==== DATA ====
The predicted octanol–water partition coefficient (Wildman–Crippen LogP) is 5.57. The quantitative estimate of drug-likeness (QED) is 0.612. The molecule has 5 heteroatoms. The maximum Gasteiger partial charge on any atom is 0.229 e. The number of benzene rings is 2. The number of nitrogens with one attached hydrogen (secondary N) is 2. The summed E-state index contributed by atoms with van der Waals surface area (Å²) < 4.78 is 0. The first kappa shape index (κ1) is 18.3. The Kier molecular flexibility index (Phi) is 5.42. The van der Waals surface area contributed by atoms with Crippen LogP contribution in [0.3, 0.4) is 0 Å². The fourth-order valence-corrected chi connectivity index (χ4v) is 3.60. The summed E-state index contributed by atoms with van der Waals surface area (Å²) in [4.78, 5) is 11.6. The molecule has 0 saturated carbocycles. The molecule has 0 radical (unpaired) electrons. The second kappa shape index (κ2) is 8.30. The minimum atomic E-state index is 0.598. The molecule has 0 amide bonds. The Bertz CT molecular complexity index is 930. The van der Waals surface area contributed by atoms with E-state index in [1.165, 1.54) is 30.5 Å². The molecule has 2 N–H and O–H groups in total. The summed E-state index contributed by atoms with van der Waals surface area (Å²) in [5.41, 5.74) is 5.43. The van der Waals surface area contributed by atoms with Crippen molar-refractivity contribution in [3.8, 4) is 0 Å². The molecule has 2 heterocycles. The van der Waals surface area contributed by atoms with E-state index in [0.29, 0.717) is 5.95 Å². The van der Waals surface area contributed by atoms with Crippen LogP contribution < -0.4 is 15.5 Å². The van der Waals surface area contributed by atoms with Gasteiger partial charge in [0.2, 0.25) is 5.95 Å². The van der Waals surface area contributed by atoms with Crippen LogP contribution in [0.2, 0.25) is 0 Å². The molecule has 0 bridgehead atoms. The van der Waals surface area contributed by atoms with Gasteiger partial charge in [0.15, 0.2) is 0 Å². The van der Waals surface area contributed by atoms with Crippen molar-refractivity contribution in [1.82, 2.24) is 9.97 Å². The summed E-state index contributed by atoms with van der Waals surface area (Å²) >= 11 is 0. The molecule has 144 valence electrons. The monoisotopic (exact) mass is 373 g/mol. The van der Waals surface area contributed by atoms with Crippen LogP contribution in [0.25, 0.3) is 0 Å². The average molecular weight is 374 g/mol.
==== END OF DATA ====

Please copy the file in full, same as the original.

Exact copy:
The predicted octanol–water partition coefficient (Wildman–Crippen LogP) is 5.57. The quantitative estimate of drug-likeness (QED) is 0.612. The molecule has 5 heteroatoms. The maximum Gasteiger partial charge on any atom is 0.229 e. The number of benzene rings is 2. The number of nitrogens with one attached hydrogen (secondary N) is 2. The summed E-state index contributed by atoms with van der Waals surface area (Å²) < 4.78 is 0. The first kappa shape index (κ1) is 18.3. The Kier molecular flexibility index (Phi) is 5.42. The van der Waals surface area contributed by atoms with Crippen LogP contribution in [0.3, 0.4) is 0 Å². The fourth-order valence-corrected chi connectivity index (χ4v) is 3.60. The summed E-state index contributed by atoms with van der Waals surface area (Å²) in [4.78, 5) is 11.6. The molecule has 0 saturated carbocycles. The molecule has 0 radical (unpaired) electrons. The second kappa shape index (κ2) is 8.30. The minimum atomic E-state index is 0.598. The molecule has 0 amide bonds. The Bertz CT molecular complexity index is 930. The van der Waals surface area contributed by atoms with E-state index in [1.165, 1.54) is 30.5 Å². The molecule has 2 N–H and O–H groups in total. The summed E-state index contributed by atoms with van der Waals surface area (Å²) in [5.41, 5.74) is 5.43. The van der Waals surface area contributed by atoms with Crippen molar-refractivity contribution in [3.8, 4) is 0 Å². The molecule has 2 heterocycles. The van der Waals surface area contributed by atoms with E-state index in [0.29, 0.717) is 5.95 Å². The van der Waals surface area contributed by atoms with Crippen LogP contribution < -0.4 is 15.5 Å². The van der Waals surface area contributed by atoms with Gasteiger partial charge in [0.2, 0.25) is 5.95 Å². The van der Waals surface area contributed by atoms with Crippen LogP contribution in [0.2, 0.25) is 0 Å². The molecule has 0 bridgehead atoms. The van der Waals surface area contributed by atoms with Gasteiger partial charge in [0.15, 0.2) is 0 Å². The van der Waals surface area contributed by atoms with Crippen molar-refractivity contribution in [1.82, 2.24) is 9.97 Å². The summed E-state index contributed by atoms with van der Waals surface area (Å²) >= 11 is 0. The molecule has 144 valence electrons. The monoisotopic (exact) mass is 373 g/mol. The van der Waals surface area contributed by atoms with Crippen LogP contribution in [0.25, 0.3) is 0 Å². The average molecular weight is 374 g/mol.